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Microfinance Ireland (MFI) is a Government initiative to provide funding to both start-up and existing micro-enterprises that are having difficulty accessing credit through traditional lending channels.
Businesses that have less than 10 employees and turnover of less than €2million annually are eligible to apply for loan
The Irish economy generates foreign exchange (FX) flows of approximately €200Billion every year from the import and export of goods and services in addition to financial flows. Volatility in the FX markets is an ever present challenge to financial managers who are trying to minimise the impact that movements in foreign exchange rates can have on their core business. Adopting a proactive approach to managing FX risk will ensure that unforeseen developments in the financial markets do not erode trading margins or create negative surprises that can have a detrimental impact on the company’s performance. When it comes to managing FX risk it is not about beating the market or rolling the dice, it is about mitigating what is a very significant risk to your bottom line.
If we look at the EURUSD exchange rate over the last 18 months, we can see that an Irish company importing goods and paying for them in US dollars would have been doing so at a rate of €/$1.40 in May 2014. As recently as a few weeks ago, that same company would have been buying those same goods at a rate of €/$1.05, a move that represents a 25% increase in costs. Nobody knows where FX rates will be in the future but companies can take steps to manage or avoid these negative surprises or disadvantageous moves in the FX market.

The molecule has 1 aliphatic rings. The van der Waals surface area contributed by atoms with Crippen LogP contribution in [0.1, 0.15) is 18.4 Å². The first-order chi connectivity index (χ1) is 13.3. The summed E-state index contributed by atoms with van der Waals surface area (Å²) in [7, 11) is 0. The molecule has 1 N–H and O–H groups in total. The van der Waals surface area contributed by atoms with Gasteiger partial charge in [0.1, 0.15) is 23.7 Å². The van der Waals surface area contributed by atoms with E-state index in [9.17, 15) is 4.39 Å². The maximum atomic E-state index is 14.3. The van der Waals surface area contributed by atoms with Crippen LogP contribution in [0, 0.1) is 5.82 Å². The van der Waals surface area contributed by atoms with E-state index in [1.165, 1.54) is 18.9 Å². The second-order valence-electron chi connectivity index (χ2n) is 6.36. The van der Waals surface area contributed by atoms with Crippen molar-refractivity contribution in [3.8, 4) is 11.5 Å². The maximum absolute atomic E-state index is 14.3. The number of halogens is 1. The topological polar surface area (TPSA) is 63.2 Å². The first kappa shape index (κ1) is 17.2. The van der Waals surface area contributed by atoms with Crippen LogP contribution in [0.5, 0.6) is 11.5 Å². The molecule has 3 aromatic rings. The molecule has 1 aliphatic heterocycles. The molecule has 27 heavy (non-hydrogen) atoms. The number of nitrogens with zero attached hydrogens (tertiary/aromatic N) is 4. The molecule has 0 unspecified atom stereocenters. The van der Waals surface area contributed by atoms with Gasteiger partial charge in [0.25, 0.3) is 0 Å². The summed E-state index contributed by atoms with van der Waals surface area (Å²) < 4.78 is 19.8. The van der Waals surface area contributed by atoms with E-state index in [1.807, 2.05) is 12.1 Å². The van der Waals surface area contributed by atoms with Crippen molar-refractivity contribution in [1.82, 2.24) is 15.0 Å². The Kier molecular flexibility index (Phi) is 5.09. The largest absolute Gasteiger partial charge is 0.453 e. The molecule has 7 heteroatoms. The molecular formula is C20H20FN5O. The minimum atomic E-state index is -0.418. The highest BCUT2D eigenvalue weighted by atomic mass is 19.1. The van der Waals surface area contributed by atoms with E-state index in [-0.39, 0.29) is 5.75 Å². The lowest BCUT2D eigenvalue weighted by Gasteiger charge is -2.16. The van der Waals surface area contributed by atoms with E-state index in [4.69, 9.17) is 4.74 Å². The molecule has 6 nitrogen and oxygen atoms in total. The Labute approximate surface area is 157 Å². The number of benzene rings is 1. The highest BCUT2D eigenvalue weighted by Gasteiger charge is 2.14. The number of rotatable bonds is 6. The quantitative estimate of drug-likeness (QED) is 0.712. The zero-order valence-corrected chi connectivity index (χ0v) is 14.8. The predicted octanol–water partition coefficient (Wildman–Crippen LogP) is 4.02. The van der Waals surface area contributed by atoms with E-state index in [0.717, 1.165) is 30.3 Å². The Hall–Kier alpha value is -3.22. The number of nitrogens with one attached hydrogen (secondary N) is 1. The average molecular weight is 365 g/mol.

Better FX rates mean that you will pay less for your foreign currency purchases or will generate more income from your foreign currency sales, these savings go straight to your bottom line.
Talk to Noone Casey to identify how best to manage your FX exposure.
Updated video from IBEC showing Ireland in a good light!
The Finance Act 2013 has introduced a facility whereby individuals can withdraw a portion of their AVC assets prior to retirement age. The key features are:
· It is possible to withdraw up to 30% of the accumulated value of Additional Voluntary Contribution (AVC) payments from a pension arrangement. This includes occupational pension plans, AVC plans, PRSA AVC plans and Personal Retirement Bonds with an AVC element.
· If an individual has more than one pension arrangement, the limit applies to 30% of the value of AVCs from each arrangement.
· Withdrawal is not an option on the value of employer contributions or employee regular contributions.
· Only one withdrawal is allowed.
· The withdrawal can take place at any time between 27th March 2013 and 26th March 2016.
· The withdrawal is liable to income tax but not subject to PRSI or USC deduction. The income tax liability is based on the individuals overall income in the year of withdrawal.
The Registered Administrator (RA) for the pension plan will have procedures for AVC drawdown. The RA will require the completion of a form. The RA is obliged to deduct income tax at source. Most RAs are likely to automatically deduct at the 41% income tax rate with the provision of the individual to either prove a lower tax rate liability prior to payment or the individual can claim back any excess deduction of tax from the Revenue Commissioners. Each RA will have procedures for the sale of investment units and the timelines for the settlement of payment. The RA might only make payment by electronic fund transfer.
If a Pension Adjustment Order (PAO) is in place, each party can access the value of AVCs based on the terms of the PAO.
Interested in finding out more…
Depending on an individual’s personal financial circumstances, the option to withdraw up to 30% of the value of AVCs could be good or poor financial advice. This is a technical note and should not be regarded as financial advice.
Feel free to contact us for more information or if you have any specific questions to relation to AVC drawdowns
Thanks to our friends in Acumen & Trust for this technical update.